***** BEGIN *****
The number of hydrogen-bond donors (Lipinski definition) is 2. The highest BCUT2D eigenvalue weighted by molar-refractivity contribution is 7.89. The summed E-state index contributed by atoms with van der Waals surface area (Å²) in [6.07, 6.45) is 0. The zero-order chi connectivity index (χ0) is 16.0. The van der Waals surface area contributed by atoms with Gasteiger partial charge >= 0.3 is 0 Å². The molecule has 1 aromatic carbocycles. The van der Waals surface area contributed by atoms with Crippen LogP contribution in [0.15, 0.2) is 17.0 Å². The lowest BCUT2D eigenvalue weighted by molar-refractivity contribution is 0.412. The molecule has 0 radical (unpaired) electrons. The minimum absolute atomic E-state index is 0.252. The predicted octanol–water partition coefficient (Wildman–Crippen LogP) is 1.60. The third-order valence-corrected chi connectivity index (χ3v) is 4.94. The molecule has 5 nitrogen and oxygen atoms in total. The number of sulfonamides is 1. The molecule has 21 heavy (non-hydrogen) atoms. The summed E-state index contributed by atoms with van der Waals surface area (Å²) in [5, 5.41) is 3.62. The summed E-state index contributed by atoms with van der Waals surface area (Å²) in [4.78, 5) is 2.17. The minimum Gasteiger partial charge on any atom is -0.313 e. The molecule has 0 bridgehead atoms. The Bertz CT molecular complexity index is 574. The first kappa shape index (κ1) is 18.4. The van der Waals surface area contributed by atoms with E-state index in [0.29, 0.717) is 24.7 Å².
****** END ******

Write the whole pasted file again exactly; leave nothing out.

The number of hydrogen-bond donors (Lipinski definition) is 2. The highest BCUT2D eigenvalue weighted by molar-refractivity contribution is 7.89. The summed E-state index contributed by atoms with van der Waals surface area (Å²) in [6.07, 6.45) is 0. The zero-order chi connectivity index (χ0) is 16.0. The van der Waals surface area contributed by atoms with Gasteiger partial charge >= 0.3 is 0 Å². The molecule has 1 aromatic carbocycles. The van der Waals surface area contributed by atoms with Crippen LogP contribution in [0.15, 0.2) is 17.0 Å². The lowest BCUT2D eigenvalue weighted by molar-refractivity contribution is 0.412. The molecule has 0 radical (unpaired) electrons. The minimum absolute atomic E-state index is 0.252. The predicted octanol–water partition coefficient (Wildman–Crippen LogP) is 1.60. The third-order valence-corrected chi connectivity index (χ3v) is 4.94. The molecule has 5 nitrogen and oxygen atoms in total. The number of sulfonamides is 1. The molecule has 21 heavy (non-hydrogen) atoms. The summed E-state index contributed by atoms with van der Waals surface area (Å²) in [5, 5.41) is 3.62. The summed E-state index contributed by atoms with van der Waals surface area (Å²) in [4.78, 5) is 2.17. The minimum Gasteiger partial charge on any atom is -0.313 e. The molecule has 0 bridgehead atoms. The Bertz CT molecular complexity index is 574. The first kappa shape index (κ1) is 18.4. The van der Waals surface area contributed by atoms with E-state index in [0.29, 0.717) is 24.7 Å².